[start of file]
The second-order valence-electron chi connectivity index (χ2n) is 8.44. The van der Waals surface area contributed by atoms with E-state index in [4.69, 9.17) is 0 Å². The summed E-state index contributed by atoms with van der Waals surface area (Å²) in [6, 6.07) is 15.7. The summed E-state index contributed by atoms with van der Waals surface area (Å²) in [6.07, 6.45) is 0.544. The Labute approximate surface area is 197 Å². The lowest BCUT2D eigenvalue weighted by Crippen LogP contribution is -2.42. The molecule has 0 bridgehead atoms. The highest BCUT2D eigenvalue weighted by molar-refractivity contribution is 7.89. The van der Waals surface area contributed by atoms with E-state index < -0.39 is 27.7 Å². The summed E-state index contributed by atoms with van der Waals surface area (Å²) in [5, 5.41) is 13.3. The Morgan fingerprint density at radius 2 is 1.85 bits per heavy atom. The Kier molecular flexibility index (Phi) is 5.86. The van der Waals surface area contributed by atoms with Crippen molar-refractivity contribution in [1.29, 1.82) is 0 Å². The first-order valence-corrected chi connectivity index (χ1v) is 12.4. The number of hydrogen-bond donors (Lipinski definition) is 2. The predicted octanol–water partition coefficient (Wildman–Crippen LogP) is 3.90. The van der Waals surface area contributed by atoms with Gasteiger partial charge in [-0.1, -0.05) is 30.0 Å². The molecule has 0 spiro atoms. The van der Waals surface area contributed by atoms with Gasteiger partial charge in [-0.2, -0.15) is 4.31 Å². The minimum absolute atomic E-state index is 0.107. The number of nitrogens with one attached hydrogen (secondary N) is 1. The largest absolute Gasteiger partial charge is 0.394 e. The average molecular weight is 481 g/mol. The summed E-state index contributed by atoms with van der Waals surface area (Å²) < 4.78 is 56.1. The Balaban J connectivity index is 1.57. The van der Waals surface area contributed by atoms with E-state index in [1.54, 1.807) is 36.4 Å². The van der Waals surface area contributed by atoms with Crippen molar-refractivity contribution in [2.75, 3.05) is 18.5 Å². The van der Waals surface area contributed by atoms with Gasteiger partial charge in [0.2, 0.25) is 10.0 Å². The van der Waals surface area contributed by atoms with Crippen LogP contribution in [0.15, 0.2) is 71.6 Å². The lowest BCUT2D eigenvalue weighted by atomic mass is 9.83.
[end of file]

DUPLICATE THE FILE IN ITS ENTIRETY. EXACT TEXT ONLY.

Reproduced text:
The second-order valence-electron chi connectivity index (χ2n) is 8.44. The van der Waals surface area contributed by atoms with E-state index in [4.69, 9.17) is 0 Å². The summed E-state index contributed by atoms with van der Waals surface area (Å²) in [6, 6.07) is 15.7. The summed E-state index contributed by atoms with van der Waals surface area (Å²) in [6.07, 6.45) is 0.544. The Labute approximate surface area is 197 Å². The lowest BCUT2D eigenvalue weighted by Crippen LogP contribution is -2.42. The molecule has 0 bridgehead atoms. The highest BCUT2D eigenvalue weighted by molar-refractivity contribution is 7.89. The van der Waals surface area contributed by atoms with E-state index < -0.39 is 27.7 Å². The summed E-state index contributed by atoms with van der Waals surface area (Å²) in [5, 5.41) is 13.3. The Morgan fingerprint density at radius 2 is 1.85 bits per heavy atom. The Kier molecular flexibility index (Phi) is 5.86. The van der Waals surface area contributed by atoms with Crippen molar-refractivity contribution in [1.29, 1.82) is 0 Å². The first-order valence-corrected chi connectivity index (χ1v) is 12.4. The number of hydrogen-bond donors (Lipinski definition) is 2. The predicted octanol–water partition coefficient (Wildman–Crippen LogP) is 3.90. The van der Waals surface area contributed by atoms with Gasteiger partial charge in [-0.1, -0.05) is 30.0 Å². The molecule has 0 spiro atoms. The van der Waals surface area contributed by atoms with Gasteiger partial charge in [-0.2, -0.15) is 4.31 Å². The minimum absolute atomic E-state index is 0.107. The number of nitrogens with one attached hydrogen (secondary N) is 1. The largest absolute Gasteiger partial charge is 0.394 e. The average molecular weight is 481 g/mol. The summed E-state index contributed by atoms with van der Waals surface area (Å²) < 4.78 is 56.1. The Balaban J connectivity index is 1.57. The van der Waals surface area contributed by atoms with E-state index in [1.54, 1.807) is 36.4 Å². The van der Waals surface area contributed by atoms with Crippen molar-refractivity contribution in [2.75, 3.05) is 18.5 Å². The van der Waals surface area contributed by atoms with Gasteiger partial charge in [0.2, 0.25) is 10.0 Å². The van der Waals surface area contributed by atoms with Crippen LogP contribution in [0.15, 0.2) is 71.6 Å². The lowest BCUT2D eigenvalue weighted by atomic mass is 9.83.